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Committed: Understanding Harry Potter Fans

This week I gained a unique insight into what life is like for those who exist outside the sphere of fan love, when I attended the opening night of the new Harry Potter film.

Last Thursday at 6pm a friend of a friend offered me a ticket to the coveted first showing of the very last Harry Potter film “Harry Potter and the Deathly Hallows, part 2.” Despite knowing that it would involve braving the zoo-like atmosphere of the IMAX theater for the suspect 3D midnight screening, I still had to say yes. After all, this was the first showing of the last film, I figured the atmosphere alone would make it worth the experience.

There are many so-called geeky things that I am extremely interested in. In the past I’ve made the mistake of assuming that everyone is similarly enamored with ephemera , but over the years I’ve realized this is not so. Not long ago a colleague asked what I had done over the weekend. “I had a great time!” I exclaimed, “I got the DVD of a new movie and watched it. Then I watched all of the extra bits and then watched it with the commentary.” He looked at me strangely for a moment before saying “Huh… I always wondered who watched all that extra junk on DVD’s. I never have.” He wasn’t trying to put me down, he was genuinely bewildered that I would want to “waste” my time watching all this stuff. From my point of view, this guy is missing out on at least half the enjoyment in finding out more about a good film, but he doesn’t care to find out how his entertainment is crafted and so for him, he’s not missing out on anything. Regular readers of this column already know that I’m crazy about comic books, but I can get deeply into all sorts of things; science fiction (novels and movies), movies, fashion, design, furniture design, and now that I’m listing things, I guess that with a small nudge I can get interested in nearly anything at all… I just get a huge kick out of finding out how smart people make amazing things, it fascinates me.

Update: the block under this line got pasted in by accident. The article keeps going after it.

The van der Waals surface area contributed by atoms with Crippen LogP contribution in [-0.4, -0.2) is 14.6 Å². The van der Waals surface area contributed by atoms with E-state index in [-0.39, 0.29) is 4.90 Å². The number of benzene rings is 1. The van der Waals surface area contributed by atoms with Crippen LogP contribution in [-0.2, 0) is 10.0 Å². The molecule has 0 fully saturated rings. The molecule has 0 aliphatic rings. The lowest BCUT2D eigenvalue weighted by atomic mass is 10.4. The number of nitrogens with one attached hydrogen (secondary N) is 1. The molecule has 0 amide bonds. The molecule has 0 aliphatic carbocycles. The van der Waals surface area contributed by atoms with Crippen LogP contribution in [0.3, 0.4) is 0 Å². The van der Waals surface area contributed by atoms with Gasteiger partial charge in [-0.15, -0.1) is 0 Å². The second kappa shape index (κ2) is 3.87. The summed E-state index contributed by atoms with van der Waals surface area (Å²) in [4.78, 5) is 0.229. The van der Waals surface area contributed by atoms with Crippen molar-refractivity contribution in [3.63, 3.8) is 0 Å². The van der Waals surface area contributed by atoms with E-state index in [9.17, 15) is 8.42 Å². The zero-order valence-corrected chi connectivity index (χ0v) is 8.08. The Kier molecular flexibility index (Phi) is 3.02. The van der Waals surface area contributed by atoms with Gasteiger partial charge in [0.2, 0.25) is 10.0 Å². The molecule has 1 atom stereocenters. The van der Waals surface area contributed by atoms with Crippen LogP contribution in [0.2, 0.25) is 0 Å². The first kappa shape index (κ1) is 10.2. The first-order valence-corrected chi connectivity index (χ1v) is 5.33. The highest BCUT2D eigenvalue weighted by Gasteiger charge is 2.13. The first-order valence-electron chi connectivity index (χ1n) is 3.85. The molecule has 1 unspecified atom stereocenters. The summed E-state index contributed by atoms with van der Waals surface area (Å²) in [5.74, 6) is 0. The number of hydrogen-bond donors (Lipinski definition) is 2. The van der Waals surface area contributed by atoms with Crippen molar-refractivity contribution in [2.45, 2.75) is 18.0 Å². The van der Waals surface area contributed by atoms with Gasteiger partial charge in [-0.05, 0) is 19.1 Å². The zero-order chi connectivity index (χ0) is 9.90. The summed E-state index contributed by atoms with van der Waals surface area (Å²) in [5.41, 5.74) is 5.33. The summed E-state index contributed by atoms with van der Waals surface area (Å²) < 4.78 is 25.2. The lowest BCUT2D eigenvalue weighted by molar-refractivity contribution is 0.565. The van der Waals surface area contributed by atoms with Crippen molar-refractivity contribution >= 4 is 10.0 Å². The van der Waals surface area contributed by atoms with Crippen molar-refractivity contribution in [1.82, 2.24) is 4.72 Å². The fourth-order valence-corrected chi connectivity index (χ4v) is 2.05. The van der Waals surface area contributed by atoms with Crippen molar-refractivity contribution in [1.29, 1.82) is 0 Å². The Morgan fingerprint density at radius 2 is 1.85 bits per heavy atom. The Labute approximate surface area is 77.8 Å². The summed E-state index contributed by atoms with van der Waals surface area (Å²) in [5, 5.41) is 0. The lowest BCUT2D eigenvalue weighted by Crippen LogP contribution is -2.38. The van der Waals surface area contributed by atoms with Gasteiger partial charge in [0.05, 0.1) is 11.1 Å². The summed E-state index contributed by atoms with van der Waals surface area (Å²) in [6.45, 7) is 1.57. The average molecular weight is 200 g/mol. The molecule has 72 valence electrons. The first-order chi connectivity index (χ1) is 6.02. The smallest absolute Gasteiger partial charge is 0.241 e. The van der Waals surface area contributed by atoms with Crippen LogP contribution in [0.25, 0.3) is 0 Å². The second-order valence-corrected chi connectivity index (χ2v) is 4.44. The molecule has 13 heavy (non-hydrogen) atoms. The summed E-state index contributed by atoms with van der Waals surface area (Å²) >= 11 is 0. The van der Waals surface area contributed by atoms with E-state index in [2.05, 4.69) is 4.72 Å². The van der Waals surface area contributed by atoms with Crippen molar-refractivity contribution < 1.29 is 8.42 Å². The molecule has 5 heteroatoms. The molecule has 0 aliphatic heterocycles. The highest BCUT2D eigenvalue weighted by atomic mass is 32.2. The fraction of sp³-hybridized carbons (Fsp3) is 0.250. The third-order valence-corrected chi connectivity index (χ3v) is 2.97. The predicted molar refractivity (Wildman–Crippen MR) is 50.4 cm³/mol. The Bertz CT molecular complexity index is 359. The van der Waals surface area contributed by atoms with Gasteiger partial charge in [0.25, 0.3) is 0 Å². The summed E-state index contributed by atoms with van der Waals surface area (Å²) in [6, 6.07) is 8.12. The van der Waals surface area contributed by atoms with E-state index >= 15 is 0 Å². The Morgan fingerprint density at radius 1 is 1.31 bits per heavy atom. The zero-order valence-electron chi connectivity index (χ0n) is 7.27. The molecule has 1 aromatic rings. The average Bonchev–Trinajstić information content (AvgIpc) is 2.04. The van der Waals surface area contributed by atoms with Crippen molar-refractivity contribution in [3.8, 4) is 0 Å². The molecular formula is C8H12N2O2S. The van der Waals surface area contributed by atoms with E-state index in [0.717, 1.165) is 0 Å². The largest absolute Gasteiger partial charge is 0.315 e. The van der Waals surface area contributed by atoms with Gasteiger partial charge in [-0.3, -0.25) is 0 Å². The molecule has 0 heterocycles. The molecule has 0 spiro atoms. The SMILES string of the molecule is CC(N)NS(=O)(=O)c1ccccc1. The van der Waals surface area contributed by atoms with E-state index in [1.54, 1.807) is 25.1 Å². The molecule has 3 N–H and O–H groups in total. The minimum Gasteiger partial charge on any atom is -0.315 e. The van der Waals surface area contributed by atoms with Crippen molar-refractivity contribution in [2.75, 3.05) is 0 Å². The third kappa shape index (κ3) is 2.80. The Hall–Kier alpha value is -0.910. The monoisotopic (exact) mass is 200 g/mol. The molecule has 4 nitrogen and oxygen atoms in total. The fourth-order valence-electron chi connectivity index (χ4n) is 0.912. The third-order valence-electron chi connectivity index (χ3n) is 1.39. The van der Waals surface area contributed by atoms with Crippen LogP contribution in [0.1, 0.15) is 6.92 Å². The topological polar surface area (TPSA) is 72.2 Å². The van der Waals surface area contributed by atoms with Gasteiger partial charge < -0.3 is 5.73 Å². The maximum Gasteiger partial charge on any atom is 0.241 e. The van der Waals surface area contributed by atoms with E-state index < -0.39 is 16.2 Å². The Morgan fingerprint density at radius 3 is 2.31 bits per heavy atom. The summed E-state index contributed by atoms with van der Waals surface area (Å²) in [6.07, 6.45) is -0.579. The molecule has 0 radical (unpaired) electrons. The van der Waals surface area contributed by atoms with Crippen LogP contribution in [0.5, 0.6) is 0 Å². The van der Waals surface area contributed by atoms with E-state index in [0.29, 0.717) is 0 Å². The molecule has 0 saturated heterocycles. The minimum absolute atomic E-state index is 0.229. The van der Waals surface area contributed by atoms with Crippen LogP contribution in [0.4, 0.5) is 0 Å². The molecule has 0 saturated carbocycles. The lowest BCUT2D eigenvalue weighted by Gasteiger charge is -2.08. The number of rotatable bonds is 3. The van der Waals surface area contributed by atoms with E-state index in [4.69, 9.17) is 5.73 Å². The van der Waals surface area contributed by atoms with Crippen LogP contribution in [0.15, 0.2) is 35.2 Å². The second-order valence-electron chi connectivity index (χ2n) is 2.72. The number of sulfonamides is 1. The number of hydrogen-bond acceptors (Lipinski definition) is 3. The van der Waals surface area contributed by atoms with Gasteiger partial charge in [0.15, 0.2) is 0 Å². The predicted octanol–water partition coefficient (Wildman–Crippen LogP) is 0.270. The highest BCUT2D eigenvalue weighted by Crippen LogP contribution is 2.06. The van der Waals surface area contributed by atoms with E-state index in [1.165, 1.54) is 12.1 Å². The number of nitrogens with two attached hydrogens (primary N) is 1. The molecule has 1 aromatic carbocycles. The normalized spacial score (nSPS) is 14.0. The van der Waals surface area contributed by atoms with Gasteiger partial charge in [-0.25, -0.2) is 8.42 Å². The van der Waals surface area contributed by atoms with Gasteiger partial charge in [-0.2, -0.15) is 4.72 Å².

With all of that in mind, I was really interested in the general experience of seeing this Harry Potter film on opening night. I figured it would be another great opportunity to share the love, even if this wasn’t my particular kink. As it turns out, only having seen the preceeding films and “quite liking some of them” doesn’t actually prepare you for the intensity of passion that an audience will have for the first showing of the eighth concluding film in a series which has become a fan favorite of epic proportions.

Knowing that seating would be tricky, I arrived an hour early, thinking this would be reasonable. My friends (the true Harry Potter fans) had arrived 2 hours early. They would have missed getting halfway decent seats if their friends (totally obsessed Harry Potter fans) hadn’t got there 3 hours earlier and saved seats for us… This was my first clue that I had massively underestimated the level of love needed for this experience.

The other obvious sign of an obsession that I didn’t share was the clothing. I would estimate that 90% of the audience wore some kind of version of school uniform, similar to that worn by the children in the film. A 20 – 40 year old audience comprised of (primarily) Americans wearing white shirts and striped ties was strange, to say the least. As someone who went to school in London and did have to wear a really boring school uniform every day for 5 years of my life, this was very strange. Stranger still were the friends who’d invited me, wearing not only school uniform, but carrying “magic wands” and wearing extremely authentic scholarly robes. This was a surprise to say the least.